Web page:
So sometimes you get lucky, and other times you get REALLY lucky.
I did a little research last night, and there's a unit made by Frigidaire that evidently misses the "Energy Star" seer rating by .1 points, so since it doesn't make the mark, it sells for WAY cheaper than Energy Star units (even though, for all intents and purposes it actually is
Energy Star compliant). The unit is also only 15 amp (vs. 20), so it's not a lot of strain on a less than stellar electrical source. Several of the reviews I saw mention running the a/c easily with a Honda generator. Not only that, but the ratings on Amazon, Lowe's, etc. are almost all 4 or 5 stars.
It's $129 at Lowe's, so it was fairly painless to just go pick one up today. It's made for 150 sq. ft. rooms, which is about perfect for my 25' Airstream (now that I've installed all the polyisocyanurate rigid panel insulation and sealed everything up with foil tape).
But here's the kicker... the A/C is EXACTLY
the same size as the hole that already exists in the side of my Airstream for the old water heater access. I mean, I doubt it would be any more perfect had I cut the hole to size just FOR the a/c. There's about 1/8" clearance on each side (or less), and a little less than an inch on top (which is actually great to let it tilt down a bit to allow condensation or rain water to run off the back instead of into the Airstream).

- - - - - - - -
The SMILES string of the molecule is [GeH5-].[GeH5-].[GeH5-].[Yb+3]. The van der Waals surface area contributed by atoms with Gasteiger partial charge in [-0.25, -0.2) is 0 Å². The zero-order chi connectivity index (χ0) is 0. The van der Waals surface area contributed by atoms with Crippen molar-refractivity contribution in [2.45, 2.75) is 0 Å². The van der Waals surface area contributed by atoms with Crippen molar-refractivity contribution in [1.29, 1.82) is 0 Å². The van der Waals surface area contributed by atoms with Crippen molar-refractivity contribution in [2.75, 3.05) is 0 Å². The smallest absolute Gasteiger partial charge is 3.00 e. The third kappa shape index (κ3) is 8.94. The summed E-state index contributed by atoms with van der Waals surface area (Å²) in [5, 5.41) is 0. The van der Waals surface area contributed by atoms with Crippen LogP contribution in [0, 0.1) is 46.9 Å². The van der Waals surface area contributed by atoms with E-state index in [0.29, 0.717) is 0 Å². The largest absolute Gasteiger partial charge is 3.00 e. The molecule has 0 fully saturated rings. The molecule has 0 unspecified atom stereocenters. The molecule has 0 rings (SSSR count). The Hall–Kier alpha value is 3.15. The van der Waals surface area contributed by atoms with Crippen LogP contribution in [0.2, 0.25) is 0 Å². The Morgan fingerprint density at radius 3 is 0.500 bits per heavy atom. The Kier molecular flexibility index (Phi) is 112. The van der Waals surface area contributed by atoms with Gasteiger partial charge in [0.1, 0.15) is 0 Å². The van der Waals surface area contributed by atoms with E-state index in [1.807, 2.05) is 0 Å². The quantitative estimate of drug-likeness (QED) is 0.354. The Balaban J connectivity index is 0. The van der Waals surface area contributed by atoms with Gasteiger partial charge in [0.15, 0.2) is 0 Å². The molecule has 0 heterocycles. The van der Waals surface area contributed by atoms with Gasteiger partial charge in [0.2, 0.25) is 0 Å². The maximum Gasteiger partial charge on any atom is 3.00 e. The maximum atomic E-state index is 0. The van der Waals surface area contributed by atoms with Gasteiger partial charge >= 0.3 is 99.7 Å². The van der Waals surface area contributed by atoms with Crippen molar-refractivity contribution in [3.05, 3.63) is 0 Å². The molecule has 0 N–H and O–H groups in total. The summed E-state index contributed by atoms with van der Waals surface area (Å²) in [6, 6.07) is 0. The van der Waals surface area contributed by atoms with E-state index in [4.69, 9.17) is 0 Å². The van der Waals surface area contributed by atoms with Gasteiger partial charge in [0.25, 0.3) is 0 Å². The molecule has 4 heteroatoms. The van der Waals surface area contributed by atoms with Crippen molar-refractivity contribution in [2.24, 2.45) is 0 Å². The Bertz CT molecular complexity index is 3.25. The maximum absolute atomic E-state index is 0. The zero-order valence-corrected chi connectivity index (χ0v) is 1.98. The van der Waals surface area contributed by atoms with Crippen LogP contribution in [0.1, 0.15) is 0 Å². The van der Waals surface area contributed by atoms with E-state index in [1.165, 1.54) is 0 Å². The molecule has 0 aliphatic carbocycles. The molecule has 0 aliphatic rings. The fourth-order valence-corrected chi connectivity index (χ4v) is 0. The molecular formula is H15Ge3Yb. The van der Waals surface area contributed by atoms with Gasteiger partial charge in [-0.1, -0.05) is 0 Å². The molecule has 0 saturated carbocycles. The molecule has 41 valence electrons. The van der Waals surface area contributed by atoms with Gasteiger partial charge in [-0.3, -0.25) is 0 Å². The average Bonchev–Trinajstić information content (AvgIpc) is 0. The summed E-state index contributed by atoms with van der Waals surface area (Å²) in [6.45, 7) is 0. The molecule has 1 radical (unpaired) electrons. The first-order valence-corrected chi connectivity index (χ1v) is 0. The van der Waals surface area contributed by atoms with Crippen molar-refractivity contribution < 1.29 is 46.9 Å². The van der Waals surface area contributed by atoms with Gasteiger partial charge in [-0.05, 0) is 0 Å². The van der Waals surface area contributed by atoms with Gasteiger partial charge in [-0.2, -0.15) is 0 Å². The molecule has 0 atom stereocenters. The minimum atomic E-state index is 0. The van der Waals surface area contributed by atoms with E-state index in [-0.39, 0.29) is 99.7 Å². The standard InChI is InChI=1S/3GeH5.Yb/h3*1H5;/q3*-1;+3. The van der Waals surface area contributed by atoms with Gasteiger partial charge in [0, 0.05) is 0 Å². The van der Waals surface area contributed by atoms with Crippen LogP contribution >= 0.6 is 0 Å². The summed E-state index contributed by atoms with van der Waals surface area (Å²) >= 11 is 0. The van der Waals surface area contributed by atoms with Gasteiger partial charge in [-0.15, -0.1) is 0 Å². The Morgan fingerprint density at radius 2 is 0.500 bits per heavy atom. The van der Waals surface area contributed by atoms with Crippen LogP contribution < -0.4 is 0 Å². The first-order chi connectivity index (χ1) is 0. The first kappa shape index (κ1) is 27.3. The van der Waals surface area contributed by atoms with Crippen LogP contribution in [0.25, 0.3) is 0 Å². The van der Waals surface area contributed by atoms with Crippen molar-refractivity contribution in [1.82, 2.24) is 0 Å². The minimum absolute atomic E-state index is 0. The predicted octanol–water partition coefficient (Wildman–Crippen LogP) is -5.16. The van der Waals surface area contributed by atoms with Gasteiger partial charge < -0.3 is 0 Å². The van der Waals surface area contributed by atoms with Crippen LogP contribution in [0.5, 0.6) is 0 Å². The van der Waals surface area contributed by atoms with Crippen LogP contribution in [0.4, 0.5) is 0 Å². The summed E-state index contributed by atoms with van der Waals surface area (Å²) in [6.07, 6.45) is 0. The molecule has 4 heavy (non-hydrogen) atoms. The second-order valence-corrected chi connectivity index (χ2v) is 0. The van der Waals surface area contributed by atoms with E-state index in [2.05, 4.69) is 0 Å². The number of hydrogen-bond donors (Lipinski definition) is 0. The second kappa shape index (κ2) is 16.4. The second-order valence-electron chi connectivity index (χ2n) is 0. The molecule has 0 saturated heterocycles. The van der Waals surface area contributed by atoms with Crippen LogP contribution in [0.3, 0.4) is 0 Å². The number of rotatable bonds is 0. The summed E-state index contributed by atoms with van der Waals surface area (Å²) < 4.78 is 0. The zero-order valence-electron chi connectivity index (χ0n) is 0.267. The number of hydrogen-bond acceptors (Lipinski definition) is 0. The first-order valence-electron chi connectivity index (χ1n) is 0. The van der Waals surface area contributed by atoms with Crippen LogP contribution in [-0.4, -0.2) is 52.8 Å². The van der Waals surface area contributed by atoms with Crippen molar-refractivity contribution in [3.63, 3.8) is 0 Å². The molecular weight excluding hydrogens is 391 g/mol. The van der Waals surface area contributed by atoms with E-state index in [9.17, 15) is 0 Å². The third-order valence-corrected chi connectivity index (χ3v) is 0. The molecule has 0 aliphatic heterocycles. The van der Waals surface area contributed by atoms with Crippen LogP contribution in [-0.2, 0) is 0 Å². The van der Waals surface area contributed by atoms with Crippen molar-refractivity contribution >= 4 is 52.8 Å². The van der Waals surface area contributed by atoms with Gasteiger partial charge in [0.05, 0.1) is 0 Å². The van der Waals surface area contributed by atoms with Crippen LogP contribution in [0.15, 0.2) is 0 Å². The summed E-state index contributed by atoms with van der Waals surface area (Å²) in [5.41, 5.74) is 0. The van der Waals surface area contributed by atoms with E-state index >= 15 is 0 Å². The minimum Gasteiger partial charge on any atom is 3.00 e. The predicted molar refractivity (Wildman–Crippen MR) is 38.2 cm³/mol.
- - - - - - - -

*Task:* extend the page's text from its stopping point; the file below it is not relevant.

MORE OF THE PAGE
I plan on doing some bracing around the hole to make things a little more polished and solid, but even just setting the a/c in place without any preparation is pretty satisfactory! Score.
I'll obviously pull the unit in during travel, but once we get there it just slides into place and locks down with some clamps! Not a bad solution for "meanwhile" as we're finishing the restoration but still using the AS. I may even end up making this a more permanent solution if it turns out the unit works well in cooling the AS. I would probably create some kind of drawer-rail type system to make sliding the a/c in and out easier, and then just fabricate a hatch that can lock closed.
The size difference between the new window unit and the old rooftop unit in the photo above is pretty hilarious, especially if the little thing ends up working well.